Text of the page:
National Security

House Intel votes to release Russia transcripts

Greg Nash

The House Intelligence Committee on Friday voted to release dozens of transcripts from its now-shuttered investigation into Russia’s election interference, likely teeing up a massive document dump ahead of the November midterm elections.

The transcripts include testimony from several of President Trump’s associates and campaign officials, including Stephen Bannon, Hope Hicks, Jared Kushner, Donald Trump Jr., and Roger Stone. 

{mosads}They also include transcripts of interviews with officials from the Obama administration, such as former Director of National Intelligence James Clapper and former Deputy Attorney General Sally Yates, as well as Trump administration officials, including Attorney General Jeff Sessions and Director of National Intelligence Dan Coats.

While lawmakers from both parties voted in favor of releasing the documents, Democrats are accusing the Republican leaders of selectively withholding some documents from the public and slow-rolling others’ release.

The transcripts — 53 in total, covering thousands of pages — will not immediately be released but will now go to the Office of the Director of National Intelligence for a classification review, which could take days or weeks to complete.

Committee Chairman Devin Nunes (R-Calif.) signaled earlier this month that he was in favor of releasing the transcripts, after Democrats on the committee had clamored for months for their release.

“They need to be published, I think, before the election,” Nunes told Fox News earlier in September. “Published, I mean being put out for the American people to review, so that they can see the work that we did and they can see all of the people that were interviewed by us and their answers to those questions.”

The documents are poised to revive discussion about the House panel’s Russia investigation, which dramatically broke down into partisan infighting and culminated in Republicans moving to end the probe in a party-line vote last March. Democrats have accused the GOP leaders of ending the probe prematurely.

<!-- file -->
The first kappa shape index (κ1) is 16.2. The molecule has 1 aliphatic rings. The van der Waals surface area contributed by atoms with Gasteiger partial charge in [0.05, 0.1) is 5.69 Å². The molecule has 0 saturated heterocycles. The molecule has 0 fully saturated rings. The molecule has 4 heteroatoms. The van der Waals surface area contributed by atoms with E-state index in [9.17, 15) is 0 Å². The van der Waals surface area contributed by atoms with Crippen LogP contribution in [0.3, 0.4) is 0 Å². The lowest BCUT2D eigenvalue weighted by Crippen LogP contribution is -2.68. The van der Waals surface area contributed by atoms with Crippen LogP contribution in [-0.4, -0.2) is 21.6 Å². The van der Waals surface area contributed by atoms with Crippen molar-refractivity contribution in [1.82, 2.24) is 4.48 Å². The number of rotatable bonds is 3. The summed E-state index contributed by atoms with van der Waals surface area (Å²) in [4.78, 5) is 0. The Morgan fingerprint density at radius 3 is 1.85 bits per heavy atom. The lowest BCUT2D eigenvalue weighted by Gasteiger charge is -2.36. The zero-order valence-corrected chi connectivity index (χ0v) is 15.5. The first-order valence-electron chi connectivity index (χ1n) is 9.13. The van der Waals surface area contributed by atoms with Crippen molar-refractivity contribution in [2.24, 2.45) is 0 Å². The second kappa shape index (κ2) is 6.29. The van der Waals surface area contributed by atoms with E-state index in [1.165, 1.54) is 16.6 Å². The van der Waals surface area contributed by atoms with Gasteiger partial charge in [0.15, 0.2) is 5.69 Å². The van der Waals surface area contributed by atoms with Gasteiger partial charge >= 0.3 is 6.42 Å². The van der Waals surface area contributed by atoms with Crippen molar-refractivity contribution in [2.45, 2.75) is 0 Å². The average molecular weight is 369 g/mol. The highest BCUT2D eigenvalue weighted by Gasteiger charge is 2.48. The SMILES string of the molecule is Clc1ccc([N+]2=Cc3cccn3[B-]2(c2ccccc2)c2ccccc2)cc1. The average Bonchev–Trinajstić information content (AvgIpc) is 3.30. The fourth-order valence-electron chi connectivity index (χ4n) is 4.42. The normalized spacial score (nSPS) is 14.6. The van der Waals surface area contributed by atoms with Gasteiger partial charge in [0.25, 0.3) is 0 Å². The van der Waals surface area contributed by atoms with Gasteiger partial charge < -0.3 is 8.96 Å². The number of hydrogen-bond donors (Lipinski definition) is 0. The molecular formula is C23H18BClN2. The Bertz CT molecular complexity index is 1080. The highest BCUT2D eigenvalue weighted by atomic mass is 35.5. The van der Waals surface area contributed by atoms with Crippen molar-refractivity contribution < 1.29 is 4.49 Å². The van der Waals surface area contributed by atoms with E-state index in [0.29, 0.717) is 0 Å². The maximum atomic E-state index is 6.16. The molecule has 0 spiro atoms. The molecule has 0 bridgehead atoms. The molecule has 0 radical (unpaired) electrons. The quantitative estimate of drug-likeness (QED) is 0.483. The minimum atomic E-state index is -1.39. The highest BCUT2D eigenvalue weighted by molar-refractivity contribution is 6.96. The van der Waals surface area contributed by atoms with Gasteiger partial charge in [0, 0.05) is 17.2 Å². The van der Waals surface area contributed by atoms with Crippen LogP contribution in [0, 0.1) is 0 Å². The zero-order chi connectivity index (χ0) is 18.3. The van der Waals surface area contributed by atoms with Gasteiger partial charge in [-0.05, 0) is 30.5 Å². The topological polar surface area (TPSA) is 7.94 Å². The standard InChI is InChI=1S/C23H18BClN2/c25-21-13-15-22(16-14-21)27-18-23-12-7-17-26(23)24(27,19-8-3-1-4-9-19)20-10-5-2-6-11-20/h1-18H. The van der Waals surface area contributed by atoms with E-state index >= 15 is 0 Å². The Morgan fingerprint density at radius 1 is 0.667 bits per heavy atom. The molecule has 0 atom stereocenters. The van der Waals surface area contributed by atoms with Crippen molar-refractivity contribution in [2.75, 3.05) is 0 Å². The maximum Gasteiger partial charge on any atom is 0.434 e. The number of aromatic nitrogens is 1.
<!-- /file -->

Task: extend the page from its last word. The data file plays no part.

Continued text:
Republicans released a report on their findings in April concluding that there was no collusion between the Trump campaign and Moscow, though they faulted the Trump and Clinton campaigns for “poor judgment and ill-considered actions.”

The bipartisan vote occurred during a closed-door meeting Friday morning. Democrats ultimately voted in favor of releasing the documents, after unsuccessfully making several motions to release other transcripts and to release those that do not contain classified information immediately.

Rep. Adam Schiff (Calif.), the top Democrat on the committee, told reporters that Republicans voted down a motion to release six additional transcripts not included in the batch of 53, which detail testimony of agency heads and Rep. Dana Rohrabacher (R-Calif.).

“We didn’t oppose a partial release, but we think nonetheless that it is a disservice to the public,” Schiff said. “Clearly, they are concerned with the public seeing certain transcripts.”

Rep. Mike Conaway (R-Texas), who took over the committee’s investigation when Nunes recused himself pending an ethics probe, later told reporters that the transcripts of interviews with Rohrabacher and Rep. Debbie Wasserman Schultz (D-Fla.) had been withheld as a courtesy because they are members of Congress. He said the other transcripts were from closed hearings with agency heads.

Democrats also unsuccessfully moved to immediately release the transcripts to special counsel Robert Mueller, Schiff said, pointing to concerns that some witnesses may have testified falsely and perjured themselves.  

“It’s amusing to see the Democrats continuing to promote their never-ending chain of absurd conspiracy theories,” a Republican committee spokesperson said. 

The documents will now go to the intelligence community for a classification review, after which the committee is expected to release the full batch publicly, though the timing remains unclear. 

Conaway said the committee was sending all the documents to the Office of Director of National Intelligence “out of an abundance of caution.”

“We would like to make sure that we’re not responsible for releasing classified information,” he said. “While some of those folks don’t have classifications, classified material was discussed.”

—Updated at 12:46 p.m.

Tags Adam Schiff Dan Coats Dana Rohrabacher Debbie Wasserman Schultz Devin Nunes Donald Trump Donald Trump Jr. Hope Hicks House Intelligence Committee James Clapper Jared Kushner Jeff Sessions Mike Conaway Robert Mueller Roger Stone Russia investigaiton Sally Yates

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